Friend of 3 Muslim college students killed in North Carolina appears to partially blame Bobby Jindal for 'dehumanizing Muslims' _lowres

Advocate staff photo by HILARY SCHEINUK -- Gov. Bobby Jindal speaks during his prayer rally, "The Response", at LSU's Pete Maravich Assembly Center, Saturday, Jan. 24, 2015, in Baton Rouge.

Louisiana Gov. Bobby Jindal thinks the Republican party has come a long way since he made headlines in 2012 calling the GOP the “stupid party,” but Republican leaders still have to “earn the right” to lead the nation, he said over the weekend.

“I think the GOP needs to earn the right to be a governing party. We can’t just be the party of ‘no.’ We have to be a party of solutions,” Jindal said in an interview with George Stephanopoulos on ABC’s This Week.

Jindal, who has said he’s a couple of months away from announcing whether he will run for president in 2016, appeared on the Sunday morning program just a day after holding a mass prayer rally on LSU’s campus. The rally kept him from attending the Iowa Freedom Summit, a conservative event that drew at least nine other potential contenders for the GOP nomination and a lot of national media attention.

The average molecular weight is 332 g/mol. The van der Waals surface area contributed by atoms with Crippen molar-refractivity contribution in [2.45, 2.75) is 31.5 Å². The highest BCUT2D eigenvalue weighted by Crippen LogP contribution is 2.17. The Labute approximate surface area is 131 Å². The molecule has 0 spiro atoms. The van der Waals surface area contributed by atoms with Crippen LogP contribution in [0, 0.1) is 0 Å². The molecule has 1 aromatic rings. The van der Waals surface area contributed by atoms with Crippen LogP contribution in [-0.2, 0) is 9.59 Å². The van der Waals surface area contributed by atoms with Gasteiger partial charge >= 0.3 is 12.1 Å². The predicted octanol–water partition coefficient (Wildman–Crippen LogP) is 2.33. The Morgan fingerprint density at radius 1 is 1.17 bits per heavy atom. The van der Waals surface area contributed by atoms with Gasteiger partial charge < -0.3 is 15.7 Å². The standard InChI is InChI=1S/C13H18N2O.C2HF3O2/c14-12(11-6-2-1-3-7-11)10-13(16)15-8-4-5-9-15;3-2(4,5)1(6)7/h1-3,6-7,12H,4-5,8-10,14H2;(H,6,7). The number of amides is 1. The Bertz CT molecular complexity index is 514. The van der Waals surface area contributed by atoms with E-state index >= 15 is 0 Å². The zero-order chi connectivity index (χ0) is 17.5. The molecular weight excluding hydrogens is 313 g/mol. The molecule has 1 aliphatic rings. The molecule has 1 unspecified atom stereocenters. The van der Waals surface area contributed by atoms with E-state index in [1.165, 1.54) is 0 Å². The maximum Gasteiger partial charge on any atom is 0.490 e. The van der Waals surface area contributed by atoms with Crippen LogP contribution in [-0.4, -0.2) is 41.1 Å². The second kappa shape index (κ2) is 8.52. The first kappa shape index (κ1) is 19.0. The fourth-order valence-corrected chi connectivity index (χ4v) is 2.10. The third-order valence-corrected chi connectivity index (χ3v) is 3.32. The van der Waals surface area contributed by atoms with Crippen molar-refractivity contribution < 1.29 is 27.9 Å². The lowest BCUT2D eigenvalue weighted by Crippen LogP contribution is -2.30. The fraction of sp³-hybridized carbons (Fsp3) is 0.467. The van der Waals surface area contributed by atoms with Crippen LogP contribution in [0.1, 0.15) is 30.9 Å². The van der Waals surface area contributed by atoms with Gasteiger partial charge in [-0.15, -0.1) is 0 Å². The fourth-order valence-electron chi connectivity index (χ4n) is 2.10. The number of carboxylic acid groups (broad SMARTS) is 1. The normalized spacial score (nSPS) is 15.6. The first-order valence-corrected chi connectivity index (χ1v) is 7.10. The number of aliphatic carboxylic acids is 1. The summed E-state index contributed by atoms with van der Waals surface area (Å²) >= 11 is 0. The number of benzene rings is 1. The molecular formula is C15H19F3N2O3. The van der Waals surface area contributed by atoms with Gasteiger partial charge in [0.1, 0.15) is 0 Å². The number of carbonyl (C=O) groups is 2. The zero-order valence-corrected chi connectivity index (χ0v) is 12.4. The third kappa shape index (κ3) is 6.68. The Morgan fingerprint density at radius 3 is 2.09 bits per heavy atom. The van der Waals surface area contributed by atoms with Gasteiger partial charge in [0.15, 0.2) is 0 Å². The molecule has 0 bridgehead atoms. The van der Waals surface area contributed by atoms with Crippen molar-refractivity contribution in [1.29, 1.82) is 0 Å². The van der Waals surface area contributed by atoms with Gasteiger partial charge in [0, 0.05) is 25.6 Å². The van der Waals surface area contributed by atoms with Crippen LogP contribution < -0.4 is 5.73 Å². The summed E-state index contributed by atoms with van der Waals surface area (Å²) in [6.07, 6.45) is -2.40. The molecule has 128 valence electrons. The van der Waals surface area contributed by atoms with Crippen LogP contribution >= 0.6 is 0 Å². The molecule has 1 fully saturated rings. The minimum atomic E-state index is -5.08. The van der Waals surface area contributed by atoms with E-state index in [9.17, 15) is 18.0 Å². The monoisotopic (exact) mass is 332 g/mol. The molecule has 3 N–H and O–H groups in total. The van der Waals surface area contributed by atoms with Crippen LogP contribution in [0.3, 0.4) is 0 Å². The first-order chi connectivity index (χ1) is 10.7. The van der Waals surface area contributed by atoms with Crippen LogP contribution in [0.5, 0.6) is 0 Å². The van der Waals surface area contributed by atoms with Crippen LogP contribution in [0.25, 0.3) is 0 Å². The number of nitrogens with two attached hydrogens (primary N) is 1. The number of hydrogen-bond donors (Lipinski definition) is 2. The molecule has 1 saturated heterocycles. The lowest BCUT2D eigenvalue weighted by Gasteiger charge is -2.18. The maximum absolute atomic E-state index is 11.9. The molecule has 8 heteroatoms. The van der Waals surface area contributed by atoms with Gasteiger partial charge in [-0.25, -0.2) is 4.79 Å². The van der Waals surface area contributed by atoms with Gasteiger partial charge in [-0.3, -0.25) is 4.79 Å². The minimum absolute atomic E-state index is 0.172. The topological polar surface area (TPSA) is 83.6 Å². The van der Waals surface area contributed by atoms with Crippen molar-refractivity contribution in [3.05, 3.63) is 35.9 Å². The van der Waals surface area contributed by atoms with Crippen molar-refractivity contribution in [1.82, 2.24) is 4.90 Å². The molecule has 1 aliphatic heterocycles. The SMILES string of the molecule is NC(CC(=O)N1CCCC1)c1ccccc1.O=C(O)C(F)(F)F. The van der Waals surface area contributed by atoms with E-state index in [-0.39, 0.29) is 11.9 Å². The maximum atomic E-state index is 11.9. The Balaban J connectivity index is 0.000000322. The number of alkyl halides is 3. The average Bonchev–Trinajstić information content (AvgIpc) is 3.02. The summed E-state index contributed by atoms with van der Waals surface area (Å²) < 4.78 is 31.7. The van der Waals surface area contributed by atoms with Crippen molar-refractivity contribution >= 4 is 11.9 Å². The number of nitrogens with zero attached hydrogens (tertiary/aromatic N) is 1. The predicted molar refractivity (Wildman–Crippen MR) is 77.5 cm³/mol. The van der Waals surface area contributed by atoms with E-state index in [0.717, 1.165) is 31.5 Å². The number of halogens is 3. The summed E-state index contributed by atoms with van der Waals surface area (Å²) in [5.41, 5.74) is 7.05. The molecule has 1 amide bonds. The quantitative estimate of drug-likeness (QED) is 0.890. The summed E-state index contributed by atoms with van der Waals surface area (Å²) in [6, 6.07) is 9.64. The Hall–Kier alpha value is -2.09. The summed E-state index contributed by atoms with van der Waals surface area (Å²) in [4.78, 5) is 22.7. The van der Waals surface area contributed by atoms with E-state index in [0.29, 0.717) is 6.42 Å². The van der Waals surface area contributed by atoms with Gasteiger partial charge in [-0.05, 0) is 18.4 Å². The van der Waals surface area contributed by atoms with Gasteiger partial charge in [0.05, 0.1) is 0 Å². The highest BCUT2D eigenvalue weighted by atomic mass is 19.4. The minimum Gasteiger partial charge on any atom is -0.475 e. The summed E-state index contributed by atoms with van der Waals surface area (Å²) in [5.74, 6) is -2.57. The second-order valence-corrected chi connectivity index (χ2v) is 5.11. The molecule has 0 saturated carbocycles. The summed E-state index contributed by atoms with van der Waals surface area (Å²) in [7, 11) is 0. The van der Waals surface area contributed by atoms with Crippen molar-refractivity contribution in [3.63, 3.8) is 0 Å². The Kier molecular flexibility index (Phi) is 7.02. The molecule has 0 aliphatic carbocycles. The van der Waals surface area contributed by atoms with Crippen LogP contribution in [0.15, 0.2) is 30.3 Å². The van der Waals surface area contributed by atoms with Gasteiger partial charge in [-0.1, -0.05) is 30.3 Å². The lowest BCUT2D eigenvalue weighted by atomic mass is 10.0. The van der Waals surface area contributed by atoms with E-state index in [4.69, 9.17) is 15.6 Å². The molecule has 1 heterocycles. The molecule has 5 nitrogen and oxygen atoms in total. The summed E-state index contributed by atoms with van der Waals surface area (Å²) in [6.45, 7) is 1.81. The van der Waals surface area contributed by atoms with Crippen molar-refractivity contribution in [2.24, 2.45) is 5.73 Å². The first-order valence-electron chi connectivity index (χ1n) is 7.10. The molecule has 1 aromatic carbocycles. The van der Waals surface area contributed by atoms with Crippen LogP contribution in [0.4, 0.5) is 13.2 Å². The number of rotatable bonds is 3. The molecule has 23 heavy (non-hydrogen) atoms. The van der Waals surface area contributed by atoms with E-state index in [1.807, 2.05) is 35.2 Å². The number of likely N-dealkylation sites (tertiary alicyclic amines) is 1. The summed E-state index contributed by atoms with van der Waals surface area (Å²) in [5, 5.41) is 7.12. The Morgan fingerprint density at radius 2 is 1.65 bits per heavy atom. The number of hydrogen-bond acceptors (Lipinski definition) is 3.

Early in the interview, Stephanopoulos asked Jindal whether it’s appropriate for a president to lead a spiritual revival and said he was struck by Jindal’s remark to the evangelical Christian crowd that “on the last page, our God wins.”

Later this week, Jindal is scheduled to speak to a group of Catholic business leaders in Florida.

“I think we are a diverse country. Obviously, a majority of our people are Christians, but we don’t discriminate against anybody, that’s one of the great things about America we believe in religious liberty,” Jindal said. “Thousands of people came together to worship and pray across racial lines, across political lines. I thought it was a great, great event.”

As court rulings continue to come down in favor of same-sex marriage across the country, Jindal said he would support efforts in Congress to pass a constitutional amendment that would allow states to continue to not recognize marriages between same-sex couples.

“I am proud that in Louisiana, we define marriage as between a man and a woman,” Jindal said. “If the Supreme Court were to throw out our law, our constitutional amendment — I hope they wouldn’t do that — if they were to do that, I certainly will support (U.S. Sen.) Ted Cruz and others that are talking about making a constitutional amendment to allow states to continue to define marriage.”